Washington’s land-grant university delivers the benefits of its research to people throughout the state
WSU Pullman, located among the rolling hills and rich fields of eastern Washington’s Palouse region, is the University’s flagship campus.
Established as the state’s land-grant college in 1890, the Pullman campus is the foundation of the University’s Tier I research status. WSU has also given Pullman its identity as one of the nation’s quintessential college towns. Researchers in Pullman participate in the full range of the University’s statewide, nationwide, and global research activities.
WSU Spokane is the University’s Health Sciences Campus. In partnership with hospitals, industry, government, and other universities, researchers at WSU Spokane tackle some of the thorniest health challenges of our time.
WSU Spokane’s innovative medical education model focuses on increasing access to primary care physicians in underserved populations. Spokane’s medical and nursing students benefit from the University’s research in behavioral health and performance, novel therapeutic strategies, and disease onset and progression.
The new Pharmaceutical and Biomedical Sciences Building, which houses the College of Pharmacy and newly established College of Medicine, provides facilities for advanced imaging, mass spectrometry, and genomics. It also provides space for future expansion of the University’s medical programs. A new WSU medical school is currently seeking accreditation.
The GEAR UP program at WSU Tri-Cities reaches over 50 isolated rural schools, giving middle-school and high-school students and their families essential guidance on preparing for college. The University’s longstanding partnership with Pacific Northwest National Laboratory has helped WSU Tri-Cities researchers become national leaders in alternative fuels and cleaner energy sources.
A new wine science center was completed in 2015 on land donated by the Port of Benton. This world-class facility will be solely devoted to the challenges and opportunities faced by Pacific Northwest grape growers and winemakers.
WSU Vancouver is the only four-year research university in southwest Washington. This urban research campus provides students of all ages with access to a strong education and opportunities to participate in innovative research mentored by WSU faculty.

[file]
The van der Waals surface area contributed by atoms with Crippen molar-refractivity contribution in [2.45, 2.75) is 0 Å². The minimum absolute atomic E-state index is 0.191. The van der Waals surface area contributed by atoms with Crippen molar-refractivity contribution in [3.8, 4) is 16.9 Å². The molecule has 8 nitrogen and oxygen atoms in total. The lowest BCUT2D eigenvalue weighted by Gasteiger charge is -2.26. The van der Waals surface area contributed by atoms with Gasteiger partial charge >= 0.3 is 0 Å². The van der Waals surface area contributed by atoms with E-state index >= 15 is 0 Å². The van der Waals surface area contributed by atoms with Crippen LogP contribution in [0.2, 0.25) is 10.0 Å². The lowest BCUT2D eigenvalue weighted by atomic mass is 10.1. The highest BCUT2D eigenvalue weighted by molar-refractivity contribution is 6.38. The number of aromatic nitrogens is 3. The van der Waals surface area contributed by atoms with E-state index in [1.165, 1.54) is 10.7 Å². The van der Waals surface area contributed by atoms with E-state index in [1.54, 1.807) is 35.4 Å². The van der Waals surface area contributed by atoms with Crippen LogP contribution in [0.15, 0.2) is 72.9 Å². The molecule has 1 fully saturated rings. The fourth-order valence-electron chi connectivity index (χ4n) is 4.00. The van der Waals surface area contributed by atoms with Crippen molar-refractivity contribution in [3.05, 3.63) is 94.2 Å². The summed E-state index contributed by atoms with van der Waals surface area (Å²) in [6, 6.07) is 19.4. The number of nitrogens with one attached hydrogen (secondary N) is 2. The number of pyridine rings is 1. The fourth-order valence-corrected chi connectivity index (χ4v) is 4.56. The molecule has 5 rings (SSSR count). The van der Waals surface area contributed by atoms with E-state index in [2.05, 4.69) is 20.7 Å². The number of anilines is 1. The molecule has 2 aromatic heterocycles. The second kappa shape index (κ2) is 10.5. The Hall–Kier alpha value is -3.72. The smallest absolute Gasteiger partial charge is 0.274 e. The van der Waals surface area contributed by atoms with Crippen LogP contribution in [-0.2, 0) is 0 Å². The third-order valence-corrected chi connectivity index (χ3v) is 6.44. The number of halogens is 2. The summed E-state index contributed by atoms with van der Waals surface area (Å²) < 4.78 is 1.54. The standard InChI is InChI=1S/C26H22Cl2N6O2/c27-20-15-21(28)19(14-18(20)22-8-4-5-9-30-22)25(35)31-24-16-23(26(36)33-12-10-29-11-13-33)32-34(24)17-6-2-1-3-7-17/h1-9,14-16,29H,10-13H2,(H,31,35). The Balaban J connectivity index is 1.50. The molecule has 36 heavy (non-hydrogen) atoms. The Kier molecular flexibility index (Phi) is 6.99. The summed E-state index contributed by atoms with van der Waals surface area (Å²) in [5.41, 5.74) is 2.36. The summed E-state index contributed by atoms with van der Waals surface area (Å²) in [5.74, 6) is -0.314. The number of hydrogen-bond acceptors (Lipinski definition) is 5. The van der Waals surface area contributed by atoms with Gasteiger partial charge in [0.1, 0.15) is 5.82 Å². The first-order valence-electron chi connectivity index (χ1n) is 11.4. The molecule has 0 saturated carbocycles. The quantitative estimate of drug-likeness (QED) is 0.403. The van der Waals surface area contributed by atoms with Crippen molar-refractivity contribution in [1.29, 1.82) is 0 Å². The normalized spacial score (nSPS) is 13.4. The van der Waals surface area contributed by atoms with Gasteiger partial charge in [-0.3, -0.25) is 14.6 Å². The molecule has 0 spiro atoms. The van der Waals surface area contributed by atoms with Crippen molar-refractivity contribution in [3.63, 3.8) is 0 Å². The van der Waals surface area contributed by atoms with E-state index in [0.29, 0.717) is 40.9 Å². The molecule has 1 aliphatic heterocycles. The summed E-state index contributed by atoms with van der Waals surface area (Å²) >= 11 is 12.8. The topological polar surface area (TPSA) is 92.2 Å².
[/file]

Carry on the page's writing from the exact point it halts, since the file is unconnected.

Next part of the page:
With emphasis on applied and translational science and technology, leadership, and sustainability, WSU Vancouver researchers are making discoveries with impacts far outside the state. The topics being explored at WSU Vancouver are as varied as the hydrodynamics of mangrove swamps in the Mekong Delta, the management of conflict and revenge in the workplace, and the study of the hair cells of zebrafish for hearing loss prevention.
Research and extension centers
Four WSU research and extension centers spread the benefits of the University’s research across the state of Washington.
Agricultural research at these centers is supported largely by state and federal research grants and contracts—a public investment with enormous returns in land productivity, disease-resistant crops, and the conservation and safer use of chemical and water resources.
The Center takes advantage of the location’s unique mild, marine climate and rich alluvial soils for small-crop and weed research, looking for specific benefits for the local small and mid-sized farms in this area of rural–urban interface.
On 320 acres, the Center houses the University’s avian health and food safety laboratories and a plant and insect diagnostic lab.
Located in Prosser, the Centeris a focal point for the USDA Agricultural Research Service (USDA-ARS) and the Washington State Department of Agriculture (WSDA). Research here focuses on innovative developments in irrigated agriculture, which accounts for an estimated two-thirds of the agricultural production in the state.
Interdisciplinary and interagency collaboration are natural things at IAREC, where faculty and staff from seven WSU departments work on-site with USDA-ARS, WSDA, and EPA scientists.
Based in Wenatchee, the Center houses the F. L. Overley Laboratory (horticulture, plant physiology, soil sciences, entomology, and plant pathology) and the USDA Tree Fruit Research Laboratory, among other laboratories and facilities, on its 200 acres.
Located in most of the state’s counties, the offices’ areas of focus reflect local resources and community needs. The 8 main areas of focus include:
- Youth and families
- Natural resources
- Health and wellness
- Economic development